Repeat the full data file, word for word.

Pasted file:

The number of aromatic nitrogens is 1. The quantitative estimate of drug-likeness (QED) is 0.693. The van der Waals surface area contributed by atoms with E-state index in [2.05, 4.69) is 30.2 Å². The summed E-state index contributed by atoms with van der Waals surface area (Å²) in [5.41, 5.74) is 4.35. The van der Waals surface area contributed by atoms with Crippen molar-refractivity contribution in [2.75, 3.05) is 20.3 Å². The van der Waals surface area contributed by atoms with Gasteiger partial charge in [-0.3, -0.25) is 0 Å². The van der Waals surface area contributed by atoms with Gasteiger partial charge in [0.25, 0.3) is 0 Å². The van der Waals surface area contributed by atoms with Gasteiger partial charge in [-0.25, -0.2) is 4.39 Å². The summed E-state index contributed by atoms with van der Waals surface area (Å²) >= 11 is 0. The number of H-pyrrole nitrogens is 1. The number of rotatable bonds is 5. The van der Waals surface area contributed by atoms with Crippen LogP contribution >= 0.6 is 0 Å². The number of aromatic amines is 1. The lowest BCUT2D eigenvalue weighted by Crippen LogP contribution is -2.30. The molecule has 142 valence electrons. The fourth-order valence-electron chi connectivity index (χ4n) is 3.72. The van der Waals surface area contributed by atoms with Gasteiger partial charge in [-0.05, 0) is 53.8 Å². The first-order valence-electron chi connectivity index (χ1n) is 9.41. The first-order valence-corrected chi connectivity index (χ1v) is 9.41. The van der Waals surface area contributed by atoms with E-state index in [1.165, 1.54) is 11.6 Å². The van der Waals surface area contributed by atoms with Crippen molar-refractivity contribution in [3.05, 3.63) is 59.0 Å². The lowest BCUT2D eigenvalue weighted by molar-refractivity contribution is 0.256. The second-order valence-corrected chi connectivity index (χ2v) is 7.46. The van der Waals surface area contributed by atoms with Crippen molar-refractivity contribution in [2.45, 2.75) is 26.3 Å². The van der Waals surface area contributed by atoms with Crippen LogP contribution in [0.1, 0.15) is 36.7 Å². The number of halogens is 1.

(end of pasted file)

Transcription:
The number of aromatic nitrogens is 1. The quantitative estimate of drug-likeness (QED) is 0.693. The van der Waals surface area contributed by atoms with E-state index in [2.05, 4.69) is 30.2 Å². The summed E-state index contributed by atoms with van der Waals surface area (Å²) in [5.41, 5.74) is 4.35. The van der Waals surface area contributed by atoms with Crippen molar-refractivity contribution in [2.75, 3.05) is 20.3 Å². The van der Waals surface area contributed by atoms with Gasteiger partial charge in [-0.3, -0.25) is 0 Å². The van der Waals surface area contributed by atoms with Gasteiger partial charge in [0.25, 0.3) is 0 Å². The van der Waals surface area contributed by atoms with Gasteiger partial charge in [-0.25, -0.2) is 4.39 Å². The summed E-state index contributed by atoms with van der Waals surface area (Å²) >= 11 is 0. The number of H-pyrrole nitrogens is 1. The number of rotatable bonds is 5. The van der Waals surface area contributed by atoms with Crippen LogP contribution >= 0.6 is 0 Å². The number of aromatic amines is 1. The lowest BCUT2D eigenvalue weighted by Crippen LogP contribution is -2.30. The molecule has 142 valence electrons. The fourth-order valence-electron chi connectivity index (χ4n) is 3.72. The van der Waals surface area contributed by atoms with Gasteiger partial charge in [-0.05, 0) is 53.8 Å². The first-order valence-electron chi connectivity index (χ1n) is 9.41. The first-order valence-corrected chi connectivity index (χ1v) is 9.41. The van der Waals surface area contributed by atoms with E-state index in [1.165, 1.54) is 11.6 Å². The van der Waals surface area contributed by atoms with Crippen molar-refractivity contribution in [3.05, 3.63) is 59.0 Å². The lowest BCUT2D eigenvalue weighted by molar-refractivity contribution is 0.256. The second-order valence-corrected chi connectivity index (χ2v) is 7.46. The van der Waals surface area contributed by atoms with Crippen molar-refractivity contribution in [2.45, 2.75) is 26.3 Å². The van der Waals surface area contributed by atoms with Crippen LogP contribution in [0.1, 0.15) is 36.7 Å². The number of halogens is 1.